Monday, February 16, 2015

Honeycomb Hideout

Today's WaynoVision comic presents a familiar domestic scene, with an apian twist.
This panel is a replacement for an earlier (and much less elegant) gag based on the idea of bees being sexually attracted to flowers.
Last December, I was talking shop with fellow cartoonist Hilary Price over drinks (naturally), and shared some comics I had in the pipeline. We've collaborated in the past, and both enjoy dissecting and analyzing comics. I asked Hilary and her knowledgeable, literate, and funny girlfriend Kristin about this specific panel, because after I'd completed it, it seemed a little crude in its execution. They both agreed, and we brainstormed over other ways to present the premise.

We thought that there were several elements to like in the original version. Depicting worker bees as construction workers was fun; the magazine title Playbee made us giggle; and the plaid Thermos bottle was a nice prop. However, the line "I'd pollinate that!" brings to mind an all-too-common vulgarism that's truly ugly. Also, the worker bees shown here are obviously male and hetero, and the stamen is the male part of a flower's anatomy, so the whole thing breaks down (certainly for an over-thinker like your humble cartoonist).

Riffing on the flower on the magazine cover, Kristin, Hilary, and I then discussed the possibility of working a Georgia O'Keeffe book into the gag. O'Keeffe's paintings of flowers were (and still are) widely interpreted in Freudian terms, as representations of female genitalia—a view the artist rejected. And the drawing in the comic was in fact based on her work. A minute later, Kristin suggested a mother bee discovering an O'Keeffe volume under her kid's mattress. We all laughed out loud at that, and I knew we'd hit gold. The final comic is funnier, subtler, and much more effective, and is a testament to alcohol-assisted collaboration.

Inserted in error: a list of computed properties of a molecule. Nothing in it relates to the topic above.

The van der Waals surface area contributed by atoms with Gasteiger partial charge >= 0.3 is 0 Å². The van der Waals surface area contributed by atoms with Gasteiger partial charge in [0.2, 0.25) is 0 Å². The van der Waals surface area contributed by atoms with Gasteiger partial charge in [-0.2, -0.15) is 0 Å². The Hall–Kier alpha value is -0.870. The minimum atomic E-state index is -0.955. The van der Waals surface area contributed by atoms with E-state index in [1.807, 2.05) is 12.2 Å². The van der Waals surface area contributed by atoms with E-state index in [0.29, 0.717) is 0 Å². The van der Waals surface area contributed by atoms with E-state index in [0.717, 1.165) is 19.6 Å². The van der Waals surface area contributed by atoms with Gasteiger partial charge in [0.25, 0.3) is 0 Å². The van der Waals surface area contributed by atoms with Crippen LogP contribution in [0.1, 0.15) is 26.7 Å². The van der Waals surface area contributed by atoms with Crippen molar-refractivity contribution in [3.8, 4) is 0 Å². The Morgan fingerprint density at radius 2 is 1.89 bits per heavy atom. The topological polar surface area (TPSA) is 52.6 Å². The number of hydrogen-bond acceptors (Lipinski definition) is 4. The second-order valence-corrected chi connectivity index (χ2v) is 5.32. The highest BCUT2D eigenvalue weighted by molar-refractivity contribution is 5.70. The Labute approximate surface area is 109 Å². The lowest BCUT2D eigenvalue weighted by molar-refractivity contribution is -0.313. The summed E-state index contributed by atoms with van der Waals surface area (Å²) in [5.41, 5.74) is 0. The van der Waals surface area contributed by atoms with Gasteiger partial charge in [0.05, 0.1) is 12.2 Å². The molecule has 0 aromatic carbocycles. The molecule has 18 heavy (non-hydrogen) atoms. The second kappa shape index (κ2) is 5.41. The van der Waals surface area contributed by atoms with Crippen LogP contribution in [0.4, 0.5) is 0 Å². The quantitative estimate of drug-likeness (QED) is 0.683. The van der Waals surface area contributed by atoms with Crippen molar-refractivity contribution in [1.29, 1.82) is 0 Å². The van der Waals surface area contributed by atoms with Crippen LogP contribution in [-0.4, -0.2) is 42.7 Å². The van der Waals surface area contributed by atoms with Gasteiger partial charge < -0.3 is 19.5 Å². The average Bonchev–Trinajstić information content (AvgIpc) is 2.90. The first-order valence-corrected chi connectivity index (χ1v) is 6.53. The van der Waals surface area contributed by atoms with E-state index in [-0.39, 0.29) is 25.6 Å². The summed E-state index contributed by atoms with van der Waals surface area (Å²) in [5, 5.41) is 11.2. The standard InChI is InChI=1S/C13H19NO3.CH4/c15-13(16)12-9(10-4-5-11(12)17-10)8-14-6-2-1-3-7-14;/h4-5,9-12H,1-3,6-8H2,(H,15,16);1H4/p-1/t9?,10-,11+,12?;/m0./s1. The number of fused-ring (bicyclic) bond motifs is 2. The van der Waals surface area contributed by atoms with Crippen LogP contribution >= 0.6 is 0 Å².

I do miss that plaid Thermos, though.

Please check in at every Monday for a new WaynoVision panel, and add a micropayment to my bank account. There are hundreds of other great comics on the site as well.

Once again, while drawing the comic, I had music playing in my mind's ear. This time it was "Momma Bee," by the wonderful Neil Innes, whose music I have enjoyed since my youth.


  1. I'd like to add a quote from the late David Carr, which appeared in this morning's New York Times:

    “While writing, shooting, and editing are often solitary activities, great work emerges in the spaces between people.”

  2. I enjoyed both versions - (possibly because my knowledge of flower anatomy is not as in depth as yours.) It did take me a minute to process the Georgia O'Keefe panel, but it was worth the synaptic delay! I agree with you though - there is sometimes something almost magical about a collaborative effort. I always found that to be true in computer programming, though we rarely got to imbibe while brainstorming - it might have helped! Do you sometimes find yourself dreaming of a comic or coming up with a great idea while otherwise emptying your mind - like in the shower? I stumble across solutions to programming problems like that - it always amazed me how the subconscious would continue to work whether it's owner was aware or not!

  3. Denise, you're right. Sometimes you have to step away from a problem and stop thinking about it "directly" to let your brain process it.